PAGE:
We then asked about the resources that could be helpful in order to enhance their understanding of AI and its massive potential and applicability. In this sense, more than 68% considered practical workshops and online training courses as key activities, followed by informative webinars (52,2%), guidelines (43,3%), and conferences (32,5%), respectively (Figure 1). Nevertheless, only 20,2% confirmed to have been trained or informed about specific sessions on AI fostered by their companies, while more than 50% stated to not received any information/training at all. The rest had only been notified about possible concerns and challenges the use of AI could imply in their companies (23,5%).
Figure 1. Useful resources for increasing AI understanding.
Furthermore, up to 50% were not aware of AI-powered tools in their companies, whereas only 4,2% of them were aware and daily users. Ultimately, to the question of whether their companies had already implemented or were considering implementing AI, valuable data were generated. In this regard, while 44,5% were currently considering it, only 10,9% have done it. In this sense, 25,2% were unsure about it and 19,3% were not considering it at all.
These preliminary results demonstrated that survey respondents are highly qualified workers with decent notions and interest in AI and a strong commitment to its implementation in Medical Affairs, even though their companies seem still to be cautious or even slightly hesitant about it. On this matter, according to them, the main factors that may influence the adoption of AI in the pharmaceutical and biotechnological sectors are regulatory concerns (85%), followed by the readiness of the industry (55%), the field force adaptability (50,8%) and the cost (45%) (Figure 2).
Figure 2. Factors that may influence AI adoption in the pharma/biotech industry.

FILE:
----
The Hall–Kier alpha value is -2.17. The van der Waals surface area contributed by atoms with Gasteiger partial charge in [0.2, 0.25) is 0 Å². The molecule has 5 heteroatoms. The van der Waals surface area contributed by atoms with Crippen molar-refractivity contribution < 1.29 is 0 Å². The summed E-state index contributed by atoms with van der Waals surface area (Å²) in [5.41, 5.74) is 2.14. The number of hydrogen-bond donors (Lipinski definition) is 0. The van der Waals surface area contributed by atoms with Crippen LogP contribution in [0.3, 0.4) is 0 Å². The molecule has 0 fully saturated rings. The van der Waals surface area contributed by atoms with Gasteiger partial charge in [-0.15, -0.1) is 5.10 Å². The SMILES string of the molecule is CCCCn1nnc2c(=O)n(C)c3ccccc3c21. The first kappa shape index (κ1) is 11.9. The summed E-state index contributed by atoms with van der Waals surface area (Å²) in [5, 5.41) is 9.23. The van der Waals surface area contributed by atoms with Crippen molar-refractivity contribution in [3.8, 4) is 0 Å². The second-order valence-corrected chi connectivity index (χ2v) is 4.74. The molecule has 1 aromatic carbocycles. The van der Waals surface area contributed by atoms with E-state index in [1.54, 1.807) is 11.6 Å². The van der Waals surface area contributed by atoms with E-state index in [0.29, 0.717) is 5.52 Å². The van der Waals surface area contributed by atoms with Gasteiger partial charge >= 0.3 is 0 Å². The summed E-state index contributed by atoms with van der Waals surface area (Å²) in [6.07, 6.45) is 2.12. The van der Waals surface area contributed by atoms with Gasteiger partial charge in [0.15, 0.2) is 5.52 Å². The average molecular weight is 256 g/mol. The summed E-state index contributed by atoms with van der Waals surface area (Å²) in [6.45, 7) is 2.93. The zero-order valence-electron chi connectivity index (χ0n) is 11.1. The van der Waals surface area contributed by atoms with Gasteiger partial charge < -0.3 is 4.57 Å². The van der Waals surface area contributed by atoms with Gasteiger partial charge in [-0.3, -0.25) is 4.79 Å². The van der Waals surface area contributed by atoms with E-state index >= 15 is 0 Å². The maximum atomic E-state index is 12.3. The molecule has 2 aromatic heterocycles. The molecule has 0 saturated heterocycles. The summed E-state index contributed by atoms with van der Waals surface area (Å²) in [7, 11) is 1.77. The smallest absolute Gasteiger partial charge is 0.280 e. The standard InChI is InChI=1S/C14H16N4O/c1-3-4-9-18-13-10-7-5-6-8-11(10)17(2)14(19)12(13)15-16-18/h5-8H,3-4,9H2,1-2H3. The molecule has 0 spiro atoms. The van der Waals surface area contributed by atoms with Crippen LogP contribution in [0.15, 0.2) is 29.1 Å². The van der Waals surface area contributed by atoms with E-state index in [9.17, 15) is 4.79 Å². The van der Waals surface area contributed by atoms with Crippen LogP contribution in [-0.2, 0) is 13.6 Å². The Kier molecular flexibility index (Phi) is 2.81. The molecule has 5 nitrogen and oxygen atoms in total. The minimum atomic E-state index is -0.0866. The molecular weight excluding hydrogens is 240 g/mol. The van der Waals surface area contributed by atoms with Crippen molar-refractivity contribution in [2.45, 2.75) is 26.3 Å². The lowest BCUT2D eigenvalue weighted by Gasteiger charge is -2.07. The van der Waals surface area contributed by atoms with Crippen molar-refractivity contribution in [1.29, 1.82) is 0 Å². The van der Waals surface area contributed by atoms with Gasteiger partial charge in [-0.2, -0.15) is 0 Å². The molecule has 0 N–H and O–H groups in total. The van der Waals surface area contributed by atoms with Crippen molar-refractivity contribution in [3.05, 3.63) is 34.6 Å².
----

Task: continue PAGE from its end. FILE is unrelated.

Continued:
Moving a step ahead, we asked which strategies should their organizations adopt to ensure a smooth transition to AI. The responses collected reckoned that the first measure companies should do is to promote training and educational programs about AI (43,3%). Also, additional strategies could include running pilot projects to test the feasibility of AI implementation (30,8%). Ultimately, a gradual implementation and collaboration with AI developers were considered last of almost equal necessity (13,3% and 12,5%, respectively) (Figure 3).
Figure 3. Strategies to ensure a smooth transition into AI.
We then asked about the direct impact that AI may have in their daily activities. Interestingly, over 67,2% of the survey respondents considered that AI is not a threat to their positions. Moreover, while half of them were unsure, but not worried about AI being routinely used in the next 2 years in Medical Affairs, over 31,9% were totally convinced about the future use of AI in their daily work. Meanwhile, 16,8% were either resistant to this idea or worried about it.
Regarding the main daily tasks that could be enhanced by AI implementation, data analysis (85,8%) and publications research (80,8%) were the most voted options as those with the biggest potential, followed by resources to improve slide kits (66,7%) and ideas gathering for projects development and management (66,7%). Other AI-improvable segments valued by respondents were medical information responses to healthcare professionals (60%), email response suggestions (58,3%) and tailoring educational materials (53,3%) (Figure 4).
Figure 4. Potential tasks enhanced by AI.